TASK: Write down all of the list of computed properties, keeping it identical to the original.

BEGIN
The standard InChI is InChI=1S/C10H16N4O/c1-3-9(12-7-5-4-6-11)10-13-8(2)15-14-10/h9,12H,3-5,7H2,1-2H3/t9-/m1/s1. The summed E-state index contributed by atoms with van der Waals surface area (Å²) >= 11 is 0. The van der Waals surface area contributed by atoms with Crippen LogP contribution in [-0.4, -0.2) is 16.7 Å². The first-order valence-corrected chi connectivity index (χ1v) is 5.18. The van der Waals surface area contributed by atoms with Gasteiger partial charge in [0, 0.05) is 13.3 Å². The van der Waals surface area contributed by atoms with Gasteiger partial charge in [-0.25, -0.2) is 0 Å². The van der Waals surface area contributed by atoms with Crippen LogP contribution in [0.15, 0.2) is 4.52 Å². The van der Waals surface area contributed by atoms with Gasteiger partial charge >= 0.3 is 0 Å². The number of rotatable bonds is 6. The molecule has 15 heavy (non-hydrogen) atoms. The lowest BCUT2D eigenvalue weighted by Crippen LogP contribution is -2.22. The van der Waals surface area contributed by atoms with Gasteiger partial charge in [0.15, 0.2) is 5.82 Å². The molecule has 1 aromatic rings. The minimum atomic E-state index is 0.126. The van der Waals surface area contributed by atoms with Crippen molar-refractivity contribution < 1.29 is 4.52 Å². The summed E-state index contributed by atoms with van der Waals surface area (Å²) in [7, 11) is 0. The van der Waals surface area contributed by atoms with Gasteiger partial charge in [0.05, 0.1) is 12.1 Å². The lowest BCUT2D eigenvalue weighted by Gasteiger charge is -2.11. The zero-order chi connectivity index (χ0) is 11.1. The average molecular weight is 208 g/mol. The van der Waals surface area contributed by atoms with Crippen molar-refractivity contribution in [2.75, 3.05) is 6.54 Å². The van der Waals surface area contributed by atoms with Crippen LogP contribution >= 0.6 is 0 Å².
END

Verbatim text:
The standard InChI is InChI=1S/C10H16N4O/c1-3-9(12-7-5-4-6-11)10-13-8(2)15-14-10/h9,12H,3-5,7H2,1-2H3/t9-/m1/s1. The summed E-state index contributed by atoms with van der Waals surface area (Å²) >= 11 is 0. The van der Waals surface area contributed by atoms with Crippen LogP contribution in [-0.4, -0.2) is 16.7 Å². The first-order valence-corrected chi connectivity index (χ1v) is 5.18. The van der Waals surface area contributed by atoms with Gasteiger partial charge in [0, 0.05) is 13.3 Å². The van der Waals surface area contributed by atoms with Gasteiger partial charge in [-0.25, -0.2) is 0 Å². The van der Waals surface area contributed by atoms with Crippen LogP contribution in [0.15, 0.2) is 4.52 Å². The van der Waals surface area contributed by atoms with Gasteiger partial charge >= 0.3 is 0 Å². The number of rotatable bonds is 6. The molecule has 15 heavy (non-hydrogen) atoms. The lowest BCUT2D eigenvalue weighted by Crippen LogP contribution is -2.22. The van der Waals surface area contributed by atoms with Gasteiger partial charge in [0.15, 0.2) is 5.82 Å². The molecule has 1 aromatic rings. The minimum atomic E-state index is 0.126. The van der Waals surface area contributed by atoms with Crippen molar-refractivity contribution < 1.29 is 4.52 Å². The summed E-state index contributed by atoms with van der Waals surface area (Å²) in [7, 11) is 0. The van der Waals surface area contributed by atoms with Gasteiger partial charge in [0.05, 0.1) is 12.1 Å². The lowest BCUT2D eigenvalue weighted by Gasteiger charge is -2.11. The zero-order chi connectivity index (χ0) is 11.1. The average molecular weight is 208 g/mol. The van der Waals surface area contributed by atoms with Crippen molar-refractivity contribution in [2.75, 3.05) is 6.54 Å². The van der Waals surface area contributed by atoms with Crippen LogP contribution >= 0.6 is 0 Å².